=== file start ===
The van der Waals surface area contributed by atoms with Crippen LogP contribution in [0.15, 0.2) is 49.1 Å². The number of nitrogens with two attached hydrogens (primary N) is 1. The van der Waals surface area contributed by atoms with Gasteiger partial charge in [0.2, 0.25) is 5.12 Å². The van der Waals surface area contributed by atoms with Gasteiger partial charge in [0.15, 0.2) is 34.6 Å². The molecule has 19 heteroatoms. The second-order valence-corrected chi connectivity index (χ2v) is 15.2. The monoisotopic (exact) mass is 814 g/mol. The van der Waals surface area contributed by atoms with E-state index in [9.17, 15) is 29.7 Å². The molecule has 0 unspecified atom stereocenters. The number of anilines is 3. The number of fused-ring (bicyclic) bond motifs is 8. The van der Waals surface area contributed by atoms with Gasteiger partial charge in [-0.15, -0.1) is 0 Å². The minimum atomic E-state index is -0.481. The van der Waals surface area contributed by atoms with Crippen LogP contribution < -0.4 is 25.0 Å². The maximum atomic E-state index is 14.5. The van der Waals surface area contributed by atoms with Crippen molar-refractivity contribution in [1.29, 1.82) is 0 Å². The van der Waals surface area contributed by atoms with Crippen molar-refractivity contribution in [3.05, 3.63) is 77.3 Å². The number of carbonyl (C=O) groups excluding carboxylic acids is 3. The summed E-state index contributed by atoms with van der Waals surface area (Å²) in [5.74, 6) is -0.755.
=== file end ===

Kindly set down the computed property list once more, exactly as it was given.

The van der Waals surface area contributed by atoms with Crippen LogP contribution in [0.15, 0.2) is 49.1 Å². The number of nitrogens with two attached hydrogens (primary N) is 1. The van der Waals surface area contributed by atoms with Gasteiger partial charge in [0.2, 0.25) is 5.12 Å². The van der Waals surface area contributed by atoms with Gasteiger partial charge in [0.15, 0.2) is 34.6 Å². The molecule has 19 heteroatoms. The second-order valence-corrected chi connectivity index (χ2v) is 15.2. The monoisotopic (exact) mass is 814 g/mol. The van der Waals surface area contributed by atoms with E-state index in [9.17, 15) is 29.7 Å². The molecule has 0 unspecified atom stereocenters. The number of anilines is 3. The number of fused-ring (bicyclic) bond motifs is 8. The van der Waals surface area contributed by atoms with Gasteiger partial charge in [-0.15, -0.1) is 0 Å². The minimum atomic E-state index is -0.481. The van der Waals surface area contributed by atoms with Crippen LogP contribution < -0.4 is 25.0 Å². The maximum atomic E-state index is 14.5. The van der Waals surface area contributed by atoms with Crippen molar-refractivity contribution in [1.29, 1.82) is 0 Å². The van der Waals surface area contributed by atoms with Crippen molar-refractivity contribution in [3.05, 3.63) is 77.3 Å². The number of carbonyl (C=O) groups excluding carboxylic acids is 3. The summed E-state index contributed by atoms with van der Waals surface area (Å²) in [5.74, 6) is -0.755.